All the countries with double and treble-figure fatalities from coronavirus are in that 30-50 degree north corridor where the weather is colder during this time of year.
I should say that the initial studies I’ve talked about here are not peer-reviewed in any way yet, so don’t get too excited.
But it’s a cause for hope, no? Again, I don’t believe I’m clutching at straws here, I’m only looking at the science.
Another cause for hope here in Central America is our demographics.
We all know that the overwhelming majority of people who get a serious illness with this thing are older. The vast majority of younger victims of coronavirus experience either zero, mild, or moderate symptoms.
There’s a chance you might have already had coronavirus and never knew. This is why I reckon the true numbers of those infected are far higher than official figures say. Which would put the fatality rate way down, too.
Putting whatever I reckon aside, though, it’s common knowledge that Europe, North America, and China have aging populations.
It’s been a problem for years in these parts of the world, both socially and economically. Italy has one of the oldest populations in the world, which goes a long way to explain why the fatality rate for coronavirus is so high. Germany and Japan have aging populations, too, both countries hit hard by this virus.
China’s median age is younger than that of Italy, Germany, and Japan who all place in the mid-to-late 40s. The median age in China is 37, a little younger than most western European countries, but still older than anything in Central America.
The “oldest” country in Central America is Costa Rica with a median age of 31. Panama’s median age is 29, Nicaragua’s is 25, Honduras’s is 23, El Salvador’s 27, Guatemala’s 22, and Belize’s also 22. The global median age is 30, so only Costa Rica comes in older than that.
The point is, Central America is young.
There’s a higher percentage of younger people here than in Europe, China, Japan, and North America (median age of the US is 38 and of Canada is 42).
So it’s logical that with a smaller percentage of older people, we’ll see a smaller percentage of severe and fatal cases of coronavirus in Central America. Even the biggest gloomsters and naysayers can’t disagree with that.
Of course, every death is a tragedy, and we’ll be lucky if the amount of fatalities in the region remains at the two we have right now. We can’t be complacent about this. We have to self-isolate to protect the elderly and more vulnerable, no matter what percentage of the overall population they are. But I can’t see the same rates that we’ll see in those older populations elsewhere. It wouldn’t make sense at all.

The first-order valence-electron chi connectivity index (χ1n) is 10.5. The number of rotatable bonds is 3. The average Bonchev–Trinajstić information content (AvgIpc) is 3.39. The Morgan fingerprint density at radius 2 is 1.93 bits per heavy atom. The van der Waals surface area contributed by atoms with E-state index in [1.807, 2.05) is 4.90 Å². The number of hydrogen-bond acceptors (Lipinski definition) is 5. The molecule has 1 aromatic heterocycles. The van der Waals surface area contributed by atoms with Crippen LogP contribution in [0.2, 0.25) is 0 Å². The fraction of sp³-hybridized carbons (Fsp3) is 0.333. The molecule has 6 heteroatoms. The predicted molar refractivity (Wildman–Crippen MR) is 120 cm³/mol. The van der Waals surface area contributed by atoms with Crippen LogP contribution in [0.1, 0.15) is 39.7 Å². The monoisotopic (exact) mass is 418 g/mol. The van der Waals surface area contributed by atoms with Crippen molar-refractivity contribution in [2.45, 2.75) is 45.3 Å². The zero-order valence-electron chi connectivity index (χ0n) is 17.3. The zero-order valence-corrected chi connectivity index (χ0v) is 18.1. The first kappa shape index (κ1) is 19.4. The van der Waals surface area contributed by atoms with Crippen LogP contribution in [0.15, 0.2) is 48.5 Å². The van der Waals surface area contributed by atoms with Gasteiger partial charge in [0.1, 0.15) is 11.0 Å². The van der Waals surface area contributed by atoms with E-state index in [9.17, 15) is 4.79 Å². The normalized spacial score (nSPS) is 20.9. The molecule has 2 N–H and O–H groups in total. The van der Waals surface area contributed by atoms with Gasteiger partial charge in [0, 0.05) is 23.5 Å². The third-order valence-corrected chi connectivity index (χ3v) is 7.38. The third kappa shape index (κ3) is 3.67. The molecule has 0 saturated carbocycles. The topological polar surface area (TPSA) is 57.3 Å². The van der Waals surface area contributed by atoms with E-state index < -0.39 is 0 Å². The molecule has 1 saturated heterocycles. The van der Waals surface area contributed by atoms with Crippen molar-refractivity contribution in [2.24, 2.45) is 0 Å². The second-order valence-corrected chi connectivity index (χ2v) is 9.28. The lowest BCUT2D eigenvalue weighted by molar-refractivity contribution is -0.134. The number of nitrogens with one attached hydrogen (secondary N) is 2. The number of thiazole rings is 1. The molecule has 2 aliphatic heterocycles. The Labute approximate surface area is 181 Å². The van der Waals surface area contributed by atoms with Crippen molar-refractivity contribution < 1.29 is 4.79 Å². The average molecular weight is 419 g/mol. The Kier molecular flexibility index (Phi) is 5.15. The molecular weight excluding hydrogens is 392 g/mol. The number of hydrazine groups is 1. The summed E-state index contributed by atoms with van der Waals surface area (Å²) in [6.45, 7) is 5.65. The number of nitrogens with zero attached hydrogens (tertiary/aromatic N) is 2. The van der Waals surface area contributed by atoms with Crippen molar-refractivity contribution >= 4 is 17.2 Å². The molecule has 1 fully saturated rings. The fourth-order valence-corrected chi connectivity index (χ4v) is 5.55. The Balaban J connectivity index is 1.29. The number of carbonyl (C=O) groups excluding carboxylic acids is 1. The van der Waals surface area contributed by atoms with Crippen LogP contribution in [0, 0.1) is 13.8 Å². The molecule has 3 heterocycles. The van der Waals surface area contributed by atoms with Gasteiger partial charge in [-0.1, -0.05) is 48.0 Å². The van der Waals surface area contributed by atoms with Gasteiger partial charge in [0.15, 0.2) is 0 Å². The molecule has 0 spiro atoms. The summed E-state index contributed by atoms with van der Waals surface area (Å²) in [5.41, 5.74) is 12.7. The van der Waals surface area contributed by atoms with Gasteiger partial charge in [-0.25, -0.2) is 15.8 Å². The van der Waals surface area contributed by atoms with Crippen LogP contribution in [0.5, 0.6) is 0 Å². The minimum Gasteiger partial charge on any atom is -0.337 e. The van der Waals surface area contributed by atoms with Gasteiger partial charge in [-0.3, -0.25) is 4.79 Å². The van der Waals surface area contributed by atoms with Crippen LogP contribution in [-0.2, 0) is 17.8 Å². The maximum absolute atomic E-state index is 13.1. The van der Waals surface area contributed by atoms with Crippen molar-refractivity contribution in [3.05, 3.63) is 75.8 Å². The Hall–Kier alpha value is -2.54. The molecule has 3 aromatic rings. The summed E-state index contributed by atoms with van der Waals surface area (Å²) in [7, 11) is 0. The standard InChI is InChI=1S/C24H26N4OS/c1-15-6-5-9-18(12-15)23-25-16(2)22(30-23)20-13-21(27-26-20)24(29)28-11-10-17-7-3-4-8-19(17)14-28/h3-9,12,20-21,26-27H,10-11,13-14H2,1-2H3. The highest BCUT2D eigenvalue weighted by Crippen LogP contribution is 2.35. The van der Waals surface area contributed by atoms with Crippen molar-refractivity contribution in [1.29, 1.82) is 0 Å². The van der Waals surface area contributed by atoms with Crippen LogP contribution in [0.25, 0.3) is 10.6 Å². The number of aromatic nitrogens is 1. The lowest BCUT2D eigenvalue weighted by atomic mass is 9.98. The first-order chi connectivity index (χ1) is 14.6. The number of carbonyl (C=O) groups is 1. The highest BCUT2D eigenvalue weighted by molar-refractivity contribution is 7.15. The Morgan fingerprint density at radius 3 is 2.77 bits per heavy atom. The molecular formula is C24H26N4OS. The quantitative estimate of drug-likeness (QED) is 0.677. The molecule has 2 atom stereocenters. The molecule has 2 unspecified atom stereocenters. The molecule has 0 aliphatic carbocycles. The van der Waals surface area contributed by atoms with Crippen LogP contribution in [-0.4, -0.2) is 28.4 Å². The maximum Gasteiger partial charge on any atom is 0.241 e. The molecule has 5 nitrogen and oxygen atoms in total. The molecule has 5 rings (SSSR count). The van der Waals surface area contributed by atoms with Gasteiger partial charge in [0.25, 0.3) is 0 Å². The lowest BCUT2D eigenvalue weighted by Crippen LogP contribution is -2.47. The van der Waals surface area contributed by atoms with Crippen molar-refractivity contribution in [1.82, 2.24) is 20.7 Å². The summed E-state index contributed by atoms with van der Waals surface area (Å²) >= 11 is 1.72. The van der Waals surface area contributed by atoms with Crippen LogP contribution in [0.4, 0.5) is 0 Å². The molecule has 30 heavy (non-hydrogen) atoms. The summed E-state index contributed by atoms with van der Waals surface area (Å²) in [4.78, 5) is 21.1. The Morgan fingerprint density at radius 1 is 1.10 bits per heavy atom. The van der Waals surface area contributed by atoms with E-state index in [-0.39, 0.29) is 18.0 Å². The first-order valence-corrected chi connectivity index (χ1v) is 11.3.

Again, I’m not singing kumbaya here at all, or plucking out reasons to be cheerful out of my behind. I’m only looking at some limited studies and the tiny amount of data we have so far and extrapolating it. It might be that latitude, sunshine, and age makes zero difference and this is the apocalypse. We simply don’t know yet.
It’s going to be hard, I’m under no illusions about that.
But I truly think we’re in an optimal place in Central America where we can get through this with less upheaval than elsewhere as long as we look after each other and follow the rules.
I know the chances are slim of actually dying from this thing. I know we’re a young population and all the stuff I just said. But we can still pass this to older, more vulnerable people.
Now there are serious worries here, of course. Although we’ll see many milder to moderate cases here compared to severe ones, I worry how our Central American health systems will cope. Most of them are creaking at the seams before all this.
I also worry about the Central American economy.
As someone who works in tourism, as I said earlier, it’s terrifying. Here in Costa Rica, tourism accounts for almost 10 percent of the economy. The travel ban has wiped out tourism and I fear the social and economic impact of that will be far worse than the illness itself.
It’s a bitter pill to swallow, but swallow it we must.
If I’m right about the region getting off lighter than elsewhere, once we lift the travel bans, we can sell ourselves as a haven from this disease. We’re in the right part of the world to do this. And on the other side of this, we’ll reap the benefits together as a region.
In the meantime, let’s take care of each other and try not to panic. This will pass. And like I’ve been saying, we’re lucky to be here in Central America rather than somewhere else right now.
James Dyde is the editor of CentralAmerica.com. He lives in Escazu, Costa Rica.